Budget 2010: A property market perspective

I do not think yesterday’s Budget went far enough to bolster the property market nor to help the first time buyer.  Whilst the changes to the Stamp Duty threshold are welcome, as with everything the devil is in the detail.  I would have preferred a much bolder approach from the Chancellor exempting all property transactions up to the value of £250,000 from Stamp Duty.  This would have been a much clearer approach and also much easier to police.

The definition of “first time buyer” is very specific – someone who has never had their name on the title to a property anywhere in the world, thus knocking out at one fell swoop a young couple, one of whom has never owned a property before and the other who has.  Will we also see a situation where older couples who are downsizing and who have a property in one of their sole name will be much better off buying in the other’s sole name to take advantage of these changes to the rules?

As I have mentioned in a previous post, I would have welcomed much more support for first time buyers with more pressure being put on lenders to increase the mortgages available and also perhaps a fund to assist first time buyers with their deposits.  This change could have been funded from changes to the Capital Gains Tax rules increasing the Capital Gains Tax payable on people who sell properties other than their sole or main residence within say a five year period.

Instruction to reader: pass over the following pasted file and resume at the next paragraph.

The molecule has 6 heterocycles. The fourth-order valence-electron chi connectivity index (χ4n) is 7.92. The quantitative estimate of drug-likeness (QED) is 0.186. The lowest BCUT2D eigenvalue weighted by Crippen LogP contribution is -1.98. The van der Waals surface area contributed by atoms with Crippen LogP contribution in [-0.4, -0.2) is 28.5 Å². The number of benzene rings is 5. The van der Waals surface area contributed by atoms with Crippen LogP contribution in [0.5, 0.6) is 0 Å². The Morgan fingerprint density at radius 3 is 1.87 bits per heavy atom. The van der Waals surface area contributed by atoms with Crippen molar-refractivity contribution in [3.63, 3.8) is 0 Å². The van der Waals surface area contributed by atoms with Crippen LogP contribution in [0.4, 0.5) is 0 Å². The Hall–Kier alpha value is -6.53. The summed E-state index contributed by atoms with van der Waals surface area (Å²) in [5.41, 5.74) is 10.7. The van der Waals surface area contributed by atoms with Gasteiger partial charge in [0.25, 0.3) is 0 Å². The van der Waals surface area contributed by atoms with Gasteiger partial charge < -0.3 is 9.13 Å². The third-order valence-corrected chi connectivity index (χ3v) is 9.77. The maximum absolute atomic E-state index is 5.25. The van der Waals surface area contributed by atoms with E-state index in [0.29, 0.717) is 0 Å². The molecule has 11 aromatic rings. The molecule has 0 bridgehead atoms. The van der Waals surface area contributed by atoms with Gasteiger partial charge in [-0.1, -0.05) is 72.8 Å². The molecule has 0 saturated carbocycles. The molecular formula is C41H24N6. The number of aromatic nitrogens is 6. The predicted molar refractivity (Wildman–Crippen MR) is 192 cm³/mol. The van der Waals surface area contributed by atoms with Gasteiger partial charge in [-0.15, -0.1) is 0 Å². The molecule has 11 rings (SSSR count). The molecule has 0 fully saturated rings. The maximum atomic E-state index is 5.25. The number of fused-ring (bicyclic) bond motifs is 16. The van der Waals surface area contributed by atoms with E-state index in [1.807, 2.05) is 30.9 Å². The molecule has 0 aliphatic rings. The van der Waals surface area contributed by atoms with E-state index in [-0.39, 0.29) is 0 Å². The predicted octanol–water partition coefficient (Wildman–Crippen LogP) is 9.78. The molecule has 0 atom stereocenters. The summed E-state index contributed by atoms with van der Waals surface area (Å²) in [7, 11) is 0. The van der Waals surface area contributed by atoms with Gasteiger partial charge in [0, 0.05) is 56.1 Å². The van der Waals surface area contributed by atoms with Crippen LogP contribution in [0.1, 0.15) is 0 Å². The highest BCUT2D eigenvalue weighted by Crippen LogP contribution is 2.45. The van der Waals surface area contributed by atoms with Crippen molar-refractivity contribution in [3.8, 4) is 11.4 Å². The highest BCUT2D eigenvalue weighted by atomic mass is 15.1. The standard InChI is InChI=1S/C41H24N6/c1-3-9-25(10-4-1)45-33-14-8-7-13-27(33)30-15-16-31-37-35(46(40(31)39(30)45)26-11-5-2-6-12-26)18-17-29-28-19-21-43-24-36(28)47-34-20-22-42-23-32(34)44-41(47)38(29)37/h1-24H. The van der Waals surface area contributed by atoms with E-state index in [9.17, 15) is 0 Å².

I also think more could have been done to encourage property investors to come back into the market perhaps with the changes to the pension rules allowing a number of buy to let investment properties being purchased through a pension vehicle.

My feeling is that whilst the Budget is a step in the right direction more could have been done to help the housing market and in particular the first time buyer on whom the whole housing market chain relies.

One thought on “Budget 2010: A property market perspective”

  1. Every little helps I suppose but it won’t help me as I don’t have a decent enough deposit saved. More should be done to persuade the lenders to look at 100% mortgages again – if this isn’t done I can’t see the market picking up any time soon.

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